Inventors of New England: More Info
History of Inventors in Northern New England
Often New Englanders
became inventors out of necessity, as they faced a difficult
climate and long distances to urban
For an excellent look at how Yankee ingenuity
was used in everyday life, see the books of Eric Sloane.
and clearly explains the tools and inventions that shaped
New England's landscape, especially in the 18th and 19th
For instance, he shows how the wheelbarrow was
derived first from a "handbarrow," a stretcher-like
ladder that two men carried. This then evolved into a "sledgebarrow" that
one man pulled like a sled on runners, to finally become
a wheelbarrow that was pulled behind a man (in 1730) to a
wheelbarrow with the wheel in front (1750).
His books include
Diary of an Early American Boy: Noah Blake 1805; and American
Barns and Covered Bridges.
from northern New England can be found at the following web
This site has separate indexes for inventions by state,
by women inventors, by African-American inventors, etc.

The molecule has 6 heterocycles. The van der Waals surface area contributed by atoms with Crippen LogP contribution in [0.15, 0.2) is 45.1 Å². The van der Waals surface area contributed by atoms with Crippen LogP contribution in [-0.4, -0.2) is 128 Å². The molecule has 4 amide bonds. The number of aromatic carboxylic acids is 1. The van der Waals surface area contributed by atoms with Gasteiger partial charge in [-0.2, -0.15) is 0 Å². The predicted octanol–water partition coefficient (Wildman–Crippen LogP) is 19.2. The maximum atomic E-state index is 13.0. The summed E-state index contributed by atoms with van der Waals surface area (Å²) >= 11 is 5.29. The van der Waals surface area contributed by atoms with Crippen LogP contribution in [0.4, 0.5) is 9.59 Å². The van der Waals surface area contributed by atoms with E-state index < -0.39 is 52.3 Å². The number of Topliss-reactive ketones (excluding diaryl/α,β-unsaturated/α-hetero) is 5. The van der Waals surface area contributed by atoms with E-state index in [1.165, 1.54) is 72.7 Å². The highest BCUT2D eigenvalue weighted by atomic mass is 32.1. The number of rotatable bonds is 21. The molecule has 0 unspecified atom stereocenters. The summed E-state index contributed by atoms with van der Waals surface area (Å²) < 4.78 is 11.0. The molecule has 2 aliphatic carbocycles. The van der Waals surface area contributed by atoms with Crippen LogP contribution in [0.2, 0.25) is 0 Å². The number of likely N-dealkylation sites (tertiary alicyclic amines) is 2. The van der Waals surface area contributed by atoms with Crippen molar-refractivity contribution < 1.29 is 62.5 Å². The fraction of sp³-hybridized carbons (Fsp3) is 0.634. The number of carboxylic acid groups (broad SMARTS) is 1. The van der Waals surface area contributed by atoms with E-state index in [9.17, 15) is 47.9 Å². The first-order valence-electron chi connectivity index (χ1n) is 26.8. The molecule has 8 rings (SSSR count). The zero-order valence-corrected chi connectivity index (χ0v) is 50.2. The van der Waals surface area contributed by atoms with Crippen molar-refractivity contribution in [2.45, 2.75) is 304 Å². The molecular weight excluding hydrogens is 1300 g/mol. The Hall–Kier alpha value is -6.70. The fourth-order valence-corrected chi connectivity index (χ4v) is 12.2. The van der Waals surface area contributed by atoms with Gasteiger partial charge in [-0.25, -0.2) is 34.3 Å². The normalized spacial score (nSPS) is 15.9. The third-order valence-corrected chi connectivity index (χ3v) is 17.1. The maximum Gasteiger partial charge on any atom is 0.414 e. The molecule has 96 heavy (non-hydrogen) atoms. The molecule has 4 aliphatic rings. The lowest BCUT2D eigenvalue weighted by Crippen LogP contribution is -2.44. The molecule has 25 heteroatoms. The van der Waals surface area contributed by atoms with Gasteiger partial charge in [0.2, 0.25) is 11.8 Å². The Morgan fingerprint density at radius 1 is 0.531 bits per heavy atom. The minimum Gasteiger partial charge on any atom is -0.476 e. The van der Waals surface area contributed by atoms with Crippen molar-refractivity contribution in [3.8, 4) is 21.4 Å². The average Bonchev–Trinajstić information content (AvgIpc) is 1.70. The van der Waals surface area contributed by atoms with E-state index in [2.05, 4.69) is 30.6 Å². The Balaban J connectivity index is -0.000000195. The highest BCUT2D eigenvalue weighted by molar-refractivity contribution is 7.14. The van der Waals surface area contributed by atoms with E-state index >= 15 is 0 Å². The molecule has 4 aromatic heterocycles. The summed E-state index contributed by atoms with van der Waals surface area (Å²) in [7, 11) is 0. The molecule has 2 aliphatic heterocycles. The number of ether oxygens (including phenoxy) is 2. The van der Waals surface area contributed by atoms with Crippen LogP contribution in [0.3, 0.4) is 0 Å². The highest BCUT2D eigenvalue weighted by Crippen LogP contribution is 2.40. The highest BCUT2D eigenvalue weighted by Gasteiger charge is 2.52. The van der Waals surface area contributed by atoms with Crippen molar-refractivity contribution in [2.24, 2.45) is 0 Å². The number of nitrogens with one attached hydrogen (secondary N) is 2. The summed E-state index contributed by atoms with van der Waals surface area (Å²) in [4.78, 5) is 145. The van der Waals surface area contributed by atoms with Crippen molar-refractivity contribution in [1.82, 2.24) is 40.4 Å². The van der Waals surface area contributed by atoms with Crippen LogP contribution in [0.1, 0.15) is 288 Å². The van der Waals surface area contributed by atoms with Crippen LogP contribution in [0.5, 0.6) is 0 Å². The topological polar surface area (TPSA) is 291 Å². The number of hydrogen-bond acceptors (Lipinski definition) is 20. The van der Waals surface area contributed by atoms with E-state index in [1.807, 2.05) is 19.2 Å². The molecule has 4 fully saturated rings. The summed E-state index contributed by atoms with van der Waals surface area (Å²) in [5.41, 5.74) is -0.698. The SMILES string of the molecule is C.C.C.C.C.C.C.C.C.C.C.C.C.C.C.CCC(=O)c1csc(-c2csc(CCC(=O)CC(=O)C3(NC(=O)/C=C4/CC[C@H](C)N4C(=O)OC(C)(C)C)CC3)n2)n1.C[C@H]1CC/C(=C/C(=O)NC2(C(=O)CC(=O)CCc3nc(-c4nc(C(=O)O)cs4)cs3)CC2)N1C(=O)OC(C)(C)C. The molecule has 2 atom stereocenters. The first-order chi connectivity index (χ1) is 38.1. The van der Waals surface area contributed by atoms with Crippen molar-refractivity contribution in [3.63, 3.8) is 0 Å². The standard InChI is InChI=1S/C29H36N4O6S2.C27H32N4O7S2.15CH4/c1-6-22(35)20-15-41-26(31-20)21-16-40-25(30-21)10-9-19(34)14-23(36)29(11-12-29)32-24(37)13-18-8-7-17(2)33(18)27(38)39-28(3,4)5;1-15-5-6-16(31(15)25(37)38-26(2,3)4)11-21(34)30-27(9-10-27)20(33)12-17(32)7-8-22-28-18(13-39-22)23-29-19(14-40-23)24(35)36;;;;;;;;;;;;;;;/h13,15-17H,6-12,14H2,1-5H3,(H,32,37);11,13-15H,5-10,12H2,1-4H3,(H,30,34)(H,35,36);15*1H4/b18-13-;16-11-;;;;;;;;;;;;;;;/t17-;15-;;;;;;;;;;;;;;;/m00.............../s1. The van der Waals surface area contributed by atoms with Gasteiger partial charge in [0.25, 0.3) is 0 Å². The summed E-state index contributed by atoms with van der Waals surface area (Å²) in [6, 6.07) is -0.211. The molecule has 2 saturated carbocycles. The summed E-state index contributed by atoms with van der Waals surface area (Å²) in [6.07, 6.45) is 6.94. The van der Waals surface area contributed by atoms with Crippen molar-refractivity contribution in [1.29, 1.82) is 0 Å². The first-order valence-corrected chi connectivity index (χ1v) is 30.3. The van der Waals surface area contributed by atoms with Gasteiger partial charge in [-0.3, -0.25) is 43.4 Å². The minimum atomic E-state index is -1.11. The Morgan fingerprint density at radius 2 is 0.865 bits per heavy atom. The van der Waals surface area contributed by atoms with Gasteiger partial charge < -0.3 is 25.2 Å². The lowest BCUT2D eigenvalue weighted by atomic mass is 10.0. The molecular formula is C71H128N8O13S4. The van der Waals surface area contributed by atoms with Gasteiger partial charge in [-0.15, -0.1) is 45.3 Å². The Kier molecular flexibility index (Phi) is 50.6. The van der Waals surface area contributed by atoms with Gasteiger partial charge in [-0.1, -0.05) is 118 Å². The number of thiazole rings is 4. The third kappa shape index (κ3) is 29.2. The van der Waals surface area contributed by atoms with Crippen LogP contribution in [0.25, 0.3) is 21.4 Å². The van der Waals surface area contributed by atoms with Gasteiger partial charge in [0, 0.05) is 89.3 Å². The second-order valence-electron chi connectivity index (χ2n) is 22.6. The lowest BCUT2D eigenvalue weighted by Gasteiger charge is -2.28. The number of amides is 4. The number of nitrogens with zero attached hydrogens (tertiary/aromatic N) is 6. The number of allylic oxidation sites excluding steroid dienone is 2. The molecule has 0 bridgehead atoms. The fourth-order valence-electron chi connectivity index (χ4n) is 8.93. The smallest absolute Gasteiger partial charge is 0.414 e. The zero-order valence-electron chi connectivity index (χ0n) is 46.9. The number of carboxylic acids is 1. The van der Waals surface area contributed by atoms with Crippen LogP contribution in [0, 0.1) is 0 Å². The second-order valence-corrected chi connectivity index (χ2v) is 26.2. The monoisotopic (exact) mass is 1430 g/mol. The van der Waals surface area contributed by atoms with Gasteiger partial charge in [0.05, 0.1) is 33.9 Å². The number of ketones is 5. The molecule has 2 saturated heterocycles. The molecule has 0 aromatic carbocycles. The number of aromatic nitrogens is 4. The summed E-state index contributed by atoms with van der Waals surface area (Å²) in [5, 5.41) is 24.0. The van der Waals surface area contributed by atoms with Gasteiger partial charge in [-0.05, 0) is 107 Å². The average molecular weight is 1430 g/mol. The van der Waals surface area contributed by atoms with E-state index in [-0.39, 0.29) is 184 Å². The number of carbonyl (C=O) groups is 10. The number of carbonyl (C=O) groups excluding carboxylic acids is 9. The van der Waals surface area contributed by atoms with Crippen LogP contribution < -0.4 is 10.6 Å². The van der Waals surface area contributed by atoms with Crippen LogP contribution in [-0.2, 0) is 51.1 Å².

For an elegant and imaginative
web site, see the Inventors Hall of Fame, where you can
browse the index by inventor,
invention, induction date, or decade.
site has put together plenty of information and referrals
to other sites about Vermont inventors.
Living has a site that lists some famous Vermont inventors
by town, so you can link to these
for present day information on historical sites
States Patent and Trademark Office has a searchable index
of patents (by inventor,
place, invention, etc.) from
1975 to the present. Before that date, you'll
need to know
the patent number to access the patent.
They also have a web site for kids with
monthly contests and lots of information to spark